There is a shakeup underway in Lahore’s elite private schools network. Long dominated by the likes of the Lahore Grammar School (LGS), Beacon House, Aitchison College, and other big names, the entry of a new competitor has triggered concerns in the established powerhouses of private education.
Established in 2020 during the Covid-19 pandemic, the International School Lahore (ISL) currently operates on a single campus built on 42-kanals off Ring Road in Lahore’s defence phase 6. Within two years, it has become the largest single A-level programme in Lahore housing more than 1200 intermediate level students in addition to an O level programme that is at capacity, as well as a junior and middle school. Overall, ISL houses upwards of 3000 students.
How has it managed to attract so many students in such little time? Because the school is in essence an off-shoot of the more established LGS. It has been founded by Shahzad Tahir, who until starting ISL had been associated with LGS for nearly two decades, serving as a principal of the school’s branches in Defence at the end of his time at the organisation. Along with Shahzad a host of LGS’ key faculty from teachers to accountants as well as students all made an exodus to the new school. ISL has since done much better than their own projections.
But the break between Shahzad and LGS was not clean and makes for some dramatic reading. In the two years that ISL has risen, it has been dogged by an underground fist-fight between the two schools. The brawl has spilled over into the public sphere with both sides attempting to win over students and faculty, and messy court battles. As of now, ISL is still quite small but it is already eyeing expansion. LGS, the multi-pronged behemoth that it is, has its guard up.
The question now is whether ISL has a business model that will be able to sustain the rapid growth trajectory that they have found themselves on, or whether they will become like many before them, a decent sized school but no way close to the likes of LGS and Beacon House. Profit spoke with ISL’s founder Shahzad Tahir, a senior LGS administrator who spoke on the condition of anonymity, and teachers that have worked with both organisations to assess the future of the network of elite schools in Lahore and whether the position of dominance they have now grown accustomed to might be vulnerable to a disruption.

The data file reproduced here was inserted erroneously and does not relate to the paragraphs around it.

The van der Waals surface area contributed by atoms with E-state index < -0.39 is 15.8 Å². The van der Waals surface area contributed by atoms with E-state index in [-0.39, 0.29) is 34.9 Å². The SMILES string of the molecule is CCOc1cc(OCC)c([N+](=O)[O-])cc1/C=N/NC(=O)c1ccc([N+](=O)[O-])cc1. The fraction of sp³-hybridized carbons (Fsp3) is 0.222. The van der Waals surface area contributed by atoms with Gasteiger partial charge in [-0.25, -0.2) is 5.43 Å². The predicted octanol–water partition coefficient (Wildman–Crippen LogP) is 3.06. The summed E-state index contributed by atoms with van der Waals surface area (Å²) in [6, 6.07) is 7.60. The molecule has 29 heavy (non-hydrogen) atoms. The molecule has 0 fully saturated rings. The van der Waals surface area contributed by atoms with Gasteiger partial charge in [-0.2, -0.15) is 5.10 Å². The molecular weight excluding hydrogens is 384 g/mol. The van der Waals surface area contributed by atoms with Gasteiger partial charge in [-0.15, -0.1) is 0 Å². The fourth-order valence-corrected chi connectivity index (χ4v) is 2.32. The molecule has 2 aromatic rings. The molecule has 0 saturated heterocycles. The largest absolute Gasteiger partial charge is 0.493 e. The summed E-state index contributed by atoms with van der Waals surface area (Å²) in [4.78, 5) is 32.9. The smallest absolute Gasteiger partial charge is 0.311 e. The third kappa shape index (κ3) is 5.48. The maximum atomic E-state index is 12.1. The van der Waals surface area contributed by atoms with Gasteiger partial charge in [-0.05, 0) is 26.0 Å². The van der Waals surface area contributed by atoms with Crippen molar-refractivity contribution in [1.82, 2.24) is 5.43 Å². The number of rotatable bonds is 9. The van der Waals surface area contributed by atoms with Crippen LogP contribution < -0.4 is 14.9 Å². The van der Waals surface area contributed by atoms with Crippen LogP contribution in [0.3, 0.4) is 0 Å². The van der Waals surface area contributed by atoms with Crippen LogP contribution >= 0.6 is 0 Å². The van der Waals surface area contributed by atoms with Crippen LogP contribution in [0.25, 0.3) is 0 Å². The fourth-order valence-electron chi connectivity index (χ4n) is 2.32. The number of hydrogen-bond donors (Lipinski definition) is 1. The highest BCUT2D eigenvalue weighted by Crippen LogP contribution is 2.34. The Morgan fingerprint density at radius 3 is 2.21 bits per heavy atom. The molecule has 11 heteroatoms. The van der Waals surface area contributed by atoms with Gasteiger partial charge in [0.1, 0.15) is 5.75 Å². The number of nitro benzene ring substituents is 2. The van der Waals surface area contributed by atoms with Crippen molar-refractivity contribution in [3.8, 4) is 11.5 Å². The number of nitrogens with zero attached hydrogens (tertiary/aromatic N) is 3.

Enter the challenger
On the 8th of June 2020, Shahzad Tahir took a deep breath and announced that he was launching the International School Lahore (ISL). The announcement came after months of serious deliberation and the idea had been budding in his mind for a while. For 15 years Shahzad had worked as a trusted employee of Lahore Grammar School.
An old Aitchisonian who worked as an actuary and then as an investment banker after graduating from the London School of Economics, Shahzad moved back to Lahore in 2005 and decided to switch career paths to teaching. He joined LGS as a maths teacher. Soon after this, he caught the eye of the managing director of LGS branches in the defence area. From here, Shahzad was given more responsibilities going on to become an administrator, and eventually a principal at the school, albeit without any shareholding.
Eventually, however, it seems Shahzad’s ambitions became too big to handle for his own bosses. According to reports from teachers within the LGS branches where Shahzad was the principal, there was a clash of egos between him and the director overseeing him. As a result, Shahzad began thinking of opening his own school. “The rumours had started as early as 2017 that Shahzad was thinking about starting his own thing. However, everyone laughed it off and didn’t take it seriously. Now the LGS administration are concerned because Shahzad has broken a lot of teachers and students from them,” said the senior teacher on condition of anonymity.